Taliban postpone formation of new government for second time
The Taliban have postponed the formation of a new government in Afghanistan for next week, their spokesman Zabiullah Mujahid said on Saturday, as the insurgent group struggles to give shape to a broad-based and inclusive administration acceptable to the international community.
The insurgent group was expected to announce on Saturday the formation of the new government in Kabul, likely to be led by the outfit's co-founder Mulla Abdul Ghani Baradar. This is the second that the Taliban have delayed the formation of the new government in Kabul since they seized Kabul on August 15.
"The announcement about the new government and Cabinet members will now be made next week," Mujahid said without giving further details.
Khalil Haqqani, a member of a committee constituted by the Taliban to negotiate talks with different groups over the formation of the government, said the Taliban's bid to form a broad-based government in Kabul acceptable to the world, in fact, is causing the delay.
"The Taliban can form a government of their own but they are now focussing to have an administration in which all parties, groups and sections of the society have proper representation," he said, acknowledging that "the Taliban alone will not be acceptable to the world."
Former Afghan premier and head of Jamiat e Islami Afghanistan Gulbuddin Hekmatyar and brother of former Afghan President Ashraf Ghani, who have announced their support to the Taliban, will be given representation in the Taliban government, he said.
The Taliban are also in the process of negotiating with other stakeholders to seek their support for their government, he added.
Earlier, sources said that Baradar, the Chairman of the Taliban's Political Office in Doha, Qatar, is likely to be the head of the Taliban government in Kabul.
US Secretary of State Antony Blinken on Friday said that America and the international community expect the Taliban in Afghanistan to form an inclusive government with representations from different communities and fulfil its commitments like countering terrorism, respecting the rights of women and minorities and not engaging in reprisal.
As we've said and as countries around the world have said, there is an expectation that any government that emerges now will have some real inclusivity, and that it will have non-Talibs in it who are representative of different communities and different interests in Afghanistan, Blinken told reporters ahead of his important visit to Doha where the political office of the Taliban is based.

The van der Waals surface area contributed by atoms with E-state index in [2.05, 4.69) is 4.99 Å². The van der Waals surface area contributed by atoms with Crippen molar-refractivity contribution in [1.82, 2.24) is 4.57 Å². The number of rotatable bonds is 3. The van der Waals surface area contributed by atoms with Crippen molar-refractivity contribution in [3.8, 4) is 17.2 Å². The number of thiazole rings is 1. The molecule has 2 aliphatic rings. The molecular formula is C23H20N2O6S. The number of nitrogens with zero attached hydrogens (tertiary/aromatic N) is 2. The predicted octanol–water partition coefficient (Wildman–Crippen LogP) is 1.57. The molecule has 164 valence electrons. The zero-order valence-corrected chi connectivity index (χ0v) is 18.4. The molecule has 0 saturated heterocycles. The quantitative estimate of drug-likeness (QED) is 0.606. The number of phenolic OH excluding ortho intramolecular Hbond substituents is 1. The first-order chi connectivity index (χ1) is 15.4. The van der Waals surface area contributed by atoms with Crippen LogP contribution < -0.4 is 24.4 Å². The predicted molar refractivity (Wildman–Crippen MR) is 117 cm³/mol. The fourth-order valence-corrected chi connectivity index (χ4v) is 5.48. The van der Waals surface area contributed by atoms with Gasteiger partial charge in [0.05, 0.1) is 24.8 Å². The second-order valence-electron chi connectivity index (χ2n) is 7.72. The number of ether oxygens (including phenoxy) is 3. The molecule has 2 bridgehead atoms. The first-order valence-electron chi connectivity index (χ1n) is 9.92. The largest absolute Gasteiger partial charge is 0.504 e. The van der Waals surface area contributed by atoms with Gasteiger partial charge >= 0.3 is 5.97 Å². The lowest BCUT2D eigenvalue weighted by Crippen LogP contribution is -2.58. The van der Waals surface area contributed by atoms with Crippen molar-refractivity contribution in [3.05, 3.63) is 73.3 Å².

"The expectation is to see inclusivity in government, but ultimately the expectation is to see a government that makes good on commitments that the Taliban have made, particularly in freedom of travel, not allowing Afghanistan to be used as a launching ground for terrorism directed at the US or any of the allies and partners, upholding the basic rights of the Afghan people, including women and minorities, and not engaging in reprisals," Blinken said.
UK Foreign Secretary Dominic Raab, who was in Pakistan on Friday, said the Taliban had made a series of undertakings, "some of them are positive at the level of words" but there was a need to test whether they translated into deeds.
In New Delhi, Ministry of External Affairs spokesperson Arindam Bagchi said India's immediate focus in Afghanistan was to ensure that Afghan soil is not used for terrorist activities against it and it was still "very early days" to talk about any possible recognition of the Taliban.
Earlier this week, the Indian envoy to Qatar Deepak Mittal held talks with a senior Taliban leader in Doha.
"We used the opportunity to convey our concerns whether it is in getting people out (from Afghanistan) or on the issue of terrorism. We received a positive response," Bagchi said.
Responding to a question about the recent meeting that India's Ambassador in Qatar had with a senior Taliban leader in Doha, Foreign Secretary Harsh Vardhan Shringla, who was in Washington on Friday, said: In our statement, we have said that we have told them that we want them to be cognizant of the fact that there should be no terrorism that emanates from their territory directed against us, or other countries; that we want them to be mindful of the status of women, minorities and so on so forth.
"And, and I think they have, also, you know, made reassuring... from their side," he said.
China has expressed the hope that the insurgents will follow moderate and prudent domestic and foreign policies, combat all forms of terrorist forces, live in harmony with other countries, and live up to the aspiration of its own people and the international community.
Pakistan Foreign Minister Shah Mahmood Qureshi has appealed to the Taliban insurgents and former rulers of the war-ravaged country to formulate an all-inclusive political government after mutual consultations.
Qureshi also emphasised the importance of an "inclusive" political settlement in Afghanistan during his telephonic conversation with Blinken last month.
According to sources, the new government in Kabul will be based on the lines of the Iranian leadership, with the group's top religious leader Mullah Hebatullah Akhundzada as Afghanistan's supreme authority.
In Iran, the supreme leader is the highest political and religious authority of the country. He ranks above the president and appoints the heads of the military, the government, and the judiciary. The supreme leader has the final say in the political, religious and military affairs of the country.